Format

Send to

Choose Destination
PLoS One. 2010 Dec 16;5(12):e14363. doi: 10.1371/journal.pone.0014363.

Inhibition of stearoyl-CoA desaturase 1 expression induces CHOP-dependent cell death in human cancer cells.

Author information

1
Université de Bourgogne, Centre de Recherche INSERM Lipides, Nutrition, Cancer UMR866, Dijon, France.

Abstract

BACKGROUND:

Cancer cells present a sustained de novo fatty acid synthesis with an increase of saturated and monounsaturated fatty acid (MUFA) production. This change in fatty acid metabolism is associated with overexpression of stearoyl-CoA desaturase 1 (Scd1), which catalyses the transformation of saturated fatty acids into monounsaturated fatty acids (e.g., oleic acid). Several reports demonstrated that inhibition of Scd1 led to the blocking of proliferation and induction of apoptosis in cancer cells. Nevertheless, mechanisms of cell death activation remain to be better understood.

PRINCIPAL FINDINGS:

In this study, we demonstrated that Scd1 extinction by siRNA triggered abolition of de novo MUFA synthesis in cancer and non-cancer cells. Scd1 inhibition-activated cell death was only observed in cancer cells with induction of caspase 3 activity and PARP-cleavage. Exogenous supplementation with oleic acid did not reverse the Scd1 ablation-mediated cell death. In addition, Scd1 depletion induced unfolded protein response (UPR) hallmarks such as Xbp1 mRNA splicing, phosphorylation of eIF2α and increase of CHOP expression. However, the chaperone GRP78 expression, another UPR hallmark, was not affected by Scd1 knockdown in these cancer cells indicating a peculiar UPR activation. Finally, we showed that CHOP induction participated to cell death activation by Scd1 extinction. Indeed, overexpression of dominant negative CHOP construct and extinction of CHOP partially restored viability in Scd1-depleted cancer cells.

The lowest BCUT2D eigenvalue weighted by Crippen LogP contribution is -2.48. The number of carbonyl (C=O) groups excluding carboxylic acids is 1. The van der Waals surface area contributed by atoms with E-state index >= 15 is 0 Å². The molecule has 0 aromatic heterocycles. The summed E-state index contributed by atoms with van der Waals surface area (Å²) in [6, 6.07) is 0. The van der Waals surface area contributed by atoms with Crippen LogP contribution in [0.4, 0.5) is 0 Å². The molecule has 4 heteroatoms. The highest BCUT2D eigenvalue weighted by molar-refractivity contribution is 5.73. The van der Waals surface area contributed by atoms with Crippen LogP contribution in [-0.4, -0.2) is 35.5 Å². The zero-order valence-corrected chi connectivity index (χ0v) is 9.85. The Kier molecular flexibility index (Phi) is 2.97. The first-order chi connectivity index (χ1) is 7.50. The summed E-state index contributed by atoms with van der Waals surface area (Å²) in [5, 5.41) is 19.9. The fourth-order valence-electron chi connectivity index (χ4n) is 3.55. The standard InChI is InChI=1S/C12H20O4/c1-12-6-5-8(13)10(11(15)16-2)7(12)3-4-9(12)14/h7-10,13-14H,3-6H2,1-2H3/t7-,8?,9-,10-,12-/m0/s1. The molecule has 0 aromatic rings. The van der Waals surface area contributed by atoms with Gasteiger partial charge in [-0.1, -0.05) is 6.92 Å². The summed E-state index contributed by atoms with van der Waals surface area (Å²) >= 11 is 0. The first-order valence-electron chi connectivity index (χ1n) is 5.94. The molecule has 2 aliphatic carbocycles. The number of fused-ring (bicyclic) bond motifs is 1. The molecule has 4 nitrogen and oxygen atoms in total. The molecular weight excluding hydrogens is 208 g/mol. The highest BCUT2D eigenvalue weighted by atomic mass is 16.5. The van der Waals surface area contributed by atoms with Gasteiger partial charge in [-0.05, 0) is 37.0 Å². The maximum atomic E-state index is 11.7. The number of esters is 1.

CONCLUSION:

These results suggest that inhibition of de novo MUFA synthesis by Scd1 extinction could be a promising anti-cancer target by inducing cell death through UPR and CHOP activation.

PMID:
21179554
PMCID:
PMC3002938
DOI:
10.1371/journal.pone.0014363
[Indexed for MEDLINE]
Free PMC Article

Supplemental Content

Full text links

Icon for Public Library of Science Icon for PubMed Central
Loading ...
Support Center